A Southland farming family has invested significantly in the Beltex sheep breed, believing it will be of ''major benefit'' to the New Zealand sheep industry.

Brent and Ann-Maree Robinson, and son Michael, who farm at Glenham, near Wyndham, last year paid $12,000 for a ram lamb at the inaugural Beltex sale in Canterbury.

Last week, they bought the second top-priced ram lamb for $21,000 at this year's sale at Mt Somers, a 2-tooth ram for $11,500 and some Beltex ewes to help build their breeding programme.

Now the family is preparing for their first Beltex-cross ram lamb sale at Gore showgrounds next Tuesday, where they will offer Beltex-Texel, Beltex-Suffolk and Beltex-South Suffolk ram lambs.

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The Beltex is a double-muscled Texel sheep which arrived in the United Kingdom from Belgium in 1989.

No double-muscled Texels were imported into New Zealand with the European imports in the 1990s.

Beltex-cross ram lambs on the Robinsons' farm at Glenham. Photo / Robinson Family
Beltex-cross ram lambs on the Robinsons' farm at Glenham. Photo / Robinson Family

The breed was brought to New Zealand by Beltex New Zealand, formed by former Invermay head Dr Jock Allison and his wife Hilary, Mt Somers farmers Blair and Sara Gallagher, and Canterbury-based farm adviser John Tavendale and his wife Lynley.

The Beltex was the only terminal sire breed to have the ''unique'' aspect of double muscling.

Its characteristics meant it could create more meat per carcass, hopefully leading to higher returns for farmers, Robinson said.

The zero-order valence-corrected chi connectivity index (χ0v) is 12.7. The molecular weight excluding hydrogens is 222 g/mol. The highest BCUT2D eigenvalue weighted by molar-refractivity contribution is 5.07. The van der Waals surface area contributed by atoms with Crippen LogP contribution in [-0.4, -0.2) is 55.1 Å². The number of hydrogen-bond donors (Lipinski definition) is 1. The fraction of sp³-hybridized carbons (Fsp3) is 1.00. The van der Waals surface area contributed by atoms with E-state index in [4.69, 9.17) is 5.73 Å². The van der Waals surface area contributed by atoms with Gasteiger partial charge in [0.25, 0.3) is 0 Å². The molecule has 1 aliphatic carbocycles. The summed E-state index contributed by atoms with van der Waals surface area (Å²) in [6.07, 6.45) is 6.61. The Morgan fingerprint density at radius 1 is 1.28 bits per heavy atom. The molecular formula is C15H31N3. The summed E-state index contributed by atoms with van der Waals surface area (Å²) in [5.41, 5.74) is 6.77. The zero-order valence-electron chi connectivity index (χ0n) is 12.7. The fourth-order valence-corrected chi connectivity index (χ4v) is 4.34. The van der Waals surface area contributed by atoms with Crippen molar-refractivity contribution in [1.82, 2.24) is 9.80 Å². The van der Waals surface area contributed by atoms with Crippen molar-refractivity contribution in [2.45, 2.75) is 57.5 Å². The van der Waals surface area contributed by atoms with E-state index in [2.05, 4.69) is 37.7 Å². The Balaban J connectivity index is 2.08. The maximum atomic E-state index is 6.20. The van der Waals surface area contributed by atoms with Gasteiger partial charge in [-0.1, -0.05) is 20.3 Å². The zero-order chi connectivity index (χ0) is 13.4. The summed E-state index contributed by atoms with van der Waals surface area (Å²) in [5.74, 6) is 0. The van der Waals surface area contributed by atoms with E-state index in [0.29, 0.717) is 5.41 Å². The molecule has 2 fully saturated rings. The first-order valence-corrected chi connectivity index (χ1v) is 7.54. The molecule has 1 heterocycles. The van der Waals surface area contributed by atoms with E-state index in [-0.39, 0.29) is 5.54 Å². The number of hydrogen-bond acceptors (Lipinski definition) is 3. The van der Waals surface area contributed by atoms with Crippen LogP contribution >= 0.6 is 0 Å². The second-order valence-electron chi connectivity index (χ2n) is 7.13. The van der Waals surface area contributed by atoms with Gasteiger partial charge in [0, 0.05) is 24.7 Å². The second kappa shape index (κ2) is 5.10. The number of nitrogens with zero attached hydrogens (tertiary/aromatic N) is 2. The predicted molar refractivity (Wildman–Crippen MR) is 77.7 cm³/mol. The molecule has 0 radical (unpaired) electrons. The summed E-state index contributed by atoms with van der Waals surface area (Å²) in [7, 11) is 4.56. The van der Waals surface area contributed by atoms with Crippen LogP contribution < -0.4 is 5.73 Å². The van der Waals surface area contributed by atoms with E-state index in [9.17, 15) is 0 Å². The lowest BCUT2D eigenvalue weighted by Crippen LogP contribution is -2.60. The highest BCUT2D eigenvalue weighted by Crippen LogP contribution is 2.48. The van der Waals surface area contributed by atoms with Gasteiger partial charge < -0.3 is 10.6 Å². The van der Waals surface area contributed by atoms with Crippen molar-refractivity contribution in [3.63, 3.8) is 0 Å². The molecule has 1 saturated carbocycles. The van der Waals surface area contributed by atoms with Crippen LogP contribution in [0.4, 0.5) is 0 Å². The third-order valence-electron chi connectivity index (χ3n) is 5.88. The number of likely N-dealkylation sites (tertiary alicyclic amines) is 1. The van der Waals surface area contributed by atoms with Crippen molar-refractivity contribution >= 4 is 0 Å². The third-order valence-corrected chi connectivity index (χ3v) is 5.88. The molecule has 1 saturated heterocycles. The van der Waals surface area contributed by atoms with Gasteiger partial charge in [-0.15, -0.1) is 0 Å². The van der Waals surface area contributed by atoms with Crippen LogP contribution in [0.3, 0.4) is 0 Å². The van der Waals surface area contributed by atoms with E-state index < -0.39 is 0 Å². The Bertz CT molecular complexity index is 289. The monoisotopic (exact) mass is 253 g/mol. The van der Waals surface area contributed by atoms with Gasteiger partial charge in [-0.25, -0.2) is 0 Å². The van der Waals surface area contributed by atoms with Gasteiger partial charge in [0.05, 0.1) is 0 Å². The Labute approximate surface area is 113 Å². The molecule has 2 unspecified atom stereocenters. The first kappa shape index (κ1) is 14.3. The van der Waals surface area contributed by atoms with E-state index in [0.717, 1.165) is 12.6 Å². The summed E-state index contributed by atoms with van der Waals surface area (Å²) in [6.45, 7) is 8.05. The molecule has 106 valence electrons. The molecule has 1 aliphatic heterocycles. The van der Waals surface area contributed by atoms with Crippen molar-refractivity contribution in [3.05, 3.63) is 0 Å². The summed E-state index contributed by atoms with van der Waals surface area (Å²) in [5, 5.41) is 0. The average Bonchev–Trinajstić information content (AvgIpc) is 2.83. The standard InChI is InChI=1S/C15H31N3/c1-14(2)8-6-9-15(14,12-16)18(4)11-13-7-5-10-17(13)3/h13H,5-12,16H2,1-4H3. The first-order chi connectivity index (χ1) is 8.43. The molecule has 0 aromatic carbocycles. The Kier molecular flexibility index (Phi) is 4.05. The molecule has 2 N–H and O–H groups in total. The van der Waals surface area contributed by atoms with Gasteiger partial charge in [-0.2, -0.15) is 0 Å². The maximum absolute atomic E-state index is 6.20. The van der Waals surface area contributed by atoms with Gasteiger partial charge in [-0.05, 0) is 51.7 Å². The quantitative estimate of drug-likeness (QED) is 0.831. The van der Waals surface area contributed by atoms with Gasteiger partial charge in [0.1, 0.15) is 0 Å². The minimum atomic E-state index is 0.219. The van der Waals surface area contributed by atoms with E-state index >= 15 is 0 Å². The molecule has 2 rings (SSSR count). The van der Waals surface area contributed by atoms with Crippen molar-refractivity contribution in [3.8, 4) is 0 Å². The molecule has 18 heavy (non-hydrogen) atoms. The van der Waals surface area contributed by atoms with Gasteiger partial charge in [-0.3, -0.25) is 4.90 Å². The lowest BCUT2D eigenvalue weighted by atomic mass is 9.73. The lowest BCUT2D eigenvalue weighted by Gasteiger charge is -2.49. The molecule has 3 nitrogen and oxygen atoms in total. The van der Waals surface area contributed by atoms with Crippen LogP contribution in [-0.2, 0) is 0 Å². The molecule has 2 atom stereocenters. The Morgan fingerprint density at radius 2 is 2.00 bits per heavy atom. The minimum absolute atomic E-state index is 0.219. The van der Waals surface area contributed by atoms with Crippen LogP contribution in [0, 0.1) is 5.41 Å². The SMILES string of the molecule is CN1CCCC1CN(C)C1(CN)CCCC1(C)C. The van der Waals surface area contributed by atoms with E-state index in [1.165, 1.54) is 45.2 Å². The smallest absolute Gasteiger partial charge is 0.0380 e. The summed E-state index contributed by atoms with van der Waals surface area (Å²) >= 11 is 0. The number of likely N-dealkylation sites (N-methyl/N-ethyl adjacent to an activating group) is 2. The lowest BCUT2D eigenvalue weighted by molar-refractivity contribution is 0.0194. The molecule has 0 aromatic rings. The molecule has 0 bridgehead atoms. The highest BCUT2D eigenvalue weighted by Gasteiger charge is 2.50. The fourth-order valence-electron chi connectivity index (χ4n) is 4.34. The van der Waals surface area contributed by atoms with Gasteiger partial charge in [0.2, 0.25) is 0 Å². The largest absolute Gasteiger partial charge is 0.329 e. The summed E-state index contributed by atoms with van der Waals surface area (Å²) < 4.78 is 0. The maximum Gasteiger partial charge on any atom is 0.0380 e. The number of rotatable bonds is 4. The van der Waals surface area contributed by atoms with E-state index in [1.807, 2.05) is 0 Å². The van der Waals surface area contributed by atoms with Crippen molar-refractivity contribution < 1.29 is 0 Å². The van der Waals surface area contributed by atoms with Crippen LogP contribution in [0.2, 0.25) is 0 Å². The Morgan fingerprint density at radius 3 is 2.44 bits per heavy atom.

Sheep farmers had done a ''wonderful job'' over the last 30 years of lifting production, selling nearly as many tonnes of meat as when sheep numbers were nearly double, and a good job had also been done with growth rates.

He believed the only way forward now was to put more meat on individual lambs through muscling and higher yield.

A year ago, the Robinson family were commercial farmers, frustrated they were not getting the results they felt they should have been with terminal sires.

Initially, the foray into Beltex was solely for their own benefit. But having seen what the breed had done in their own operation, they decided to take it further.

It was up to breeders to make the Beltex fit New Zealand farming.

At the moment, it was a 'bit of an extreme'' animal and it might have to adapt a little to suit New Zealand conditions, he said.

The success of the breed depended on who bought the animals and the Robinson family was taking it very seriously.

The quality of stock going out was ''paramount'' in their thoughts, he said.

Robinson was very happy with the ''very good'' ram lamb bought at last week's sale, which was held at the Gallagher family's property Rangiatea.

It was crucial that faults were kept out of the breeding programme.

He was looking forward to next week's sale, saying there had been plenty of interest, including from further afield than Southland.

The Robinsons bought a Texel stud last year and purchased another group of Texel ewes this year.

They also had partnerships with Suffolk and South Suffolk breeders.

At last week's sale, the purebred ram lambs averaged $8050, Beltex-Suffolk $2050 and Beltex-Poll Dorset $1690.

The top-priced ram lamb was bought by Sterl Roadley, of Maungaturoto for $22,000, Dr Allison said.